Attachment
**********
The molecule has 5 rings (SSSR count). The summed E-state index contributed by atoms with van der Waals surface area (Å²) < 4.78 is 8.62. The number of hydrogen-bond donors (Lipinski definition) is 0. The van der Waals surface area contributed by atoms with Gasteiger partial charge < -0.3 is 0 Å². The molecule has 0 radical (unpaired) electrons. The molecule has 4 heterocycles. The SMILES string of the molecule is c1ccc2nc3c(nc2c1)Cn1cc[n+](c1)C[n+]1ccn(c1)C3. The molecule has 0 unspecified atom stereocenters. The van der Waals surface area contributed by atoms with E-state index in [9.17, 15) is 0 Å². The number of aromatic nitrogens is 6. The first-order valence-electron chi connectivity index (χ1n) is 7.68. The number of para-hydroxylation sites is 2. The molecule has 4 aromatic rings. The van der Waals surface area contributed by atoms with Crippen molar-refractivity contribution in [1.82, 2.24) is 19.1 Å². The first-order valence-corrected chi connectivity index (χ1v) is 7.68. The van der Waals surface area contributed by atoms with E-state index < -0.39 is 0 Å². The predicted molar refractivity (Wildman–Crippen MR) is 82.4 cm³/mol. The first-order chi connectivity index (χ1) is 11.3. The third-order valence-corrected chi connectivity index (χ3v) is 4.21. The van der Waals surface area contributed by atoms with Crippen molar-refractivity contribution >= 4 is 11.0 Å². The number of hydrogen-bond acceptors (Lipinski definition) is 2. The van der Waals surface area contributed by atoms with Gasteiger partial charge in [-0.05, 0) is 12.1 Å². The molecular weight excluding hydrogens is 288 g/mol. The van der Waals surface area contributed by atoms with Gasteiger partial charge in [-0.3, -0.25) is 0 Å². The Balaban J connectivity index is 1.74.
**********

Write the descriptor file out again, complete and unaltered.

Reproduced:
The molecule has 5 rings (SSSR count). The summed E-state index contributed by atoms with van der Waals surface area (Å²) < 4.78 is 8.62. The number of hydrogen-bond donors (Lipinski definition) is 0. The van der Waals surface area contributed by atoms with Gasteiger partial charge < -0.3 is 0 Å². The molecule has 0 radical (unpaired) electrons. The molecule has 4 heterocycles. The SMILES string of the molecule is c1ccc2nc3c(nc2c1)Cn1cc[n+](c1)C[n+]1ccn(c1)C3. The molecule has 0 unspecified atom stereocenters. The van der Waals surface area contributed by atoms with E-state index in [9.17, 15) is 0 Å². The number of aromatic nitrogens is 6. The first-order valence-electron chi connectivity index (χ1n) is 7.68. The number of para-hydroxylation sites is 2. The molecule has 4 aromatic rings. The van der Waals surface area contributed by atoms with Crippen molar-refractivity contribution in [1.82, 2.24) is 19.1 Å². The first-order valence-corrected chi connectivity index (χ1v) is 7.68. The van der Waals surface area contributed by atoms with E-state index < -0.39 is 0 Å². The predicted molar refractivity (Wildman–Crippen MR) is 82.4 cm³/mol. The first-order chi connectivity index (χ1) is 11.3. The third-order valence-corrected chi connectivity index (χ3v) is 4.21. The van der Waals surface area contributed by atoms with Crippen molar-refractivity contribution >= 4 is 11.0 Å². The number of hydrogen-bond acceptors (Lipinski definition) is 2. The van der Waals surface area contributed by atoms with Gasteiger partial charge in [-0.05, 0) is 12.1 Å². The molecular weight excluding hydrogens is 288 g/mol. The van der Waals surface area contributed by atoms with Gasteiger partial charge in [-0.3, -0.25) is 0 Å². The Balaban J connectivity index is 1.74.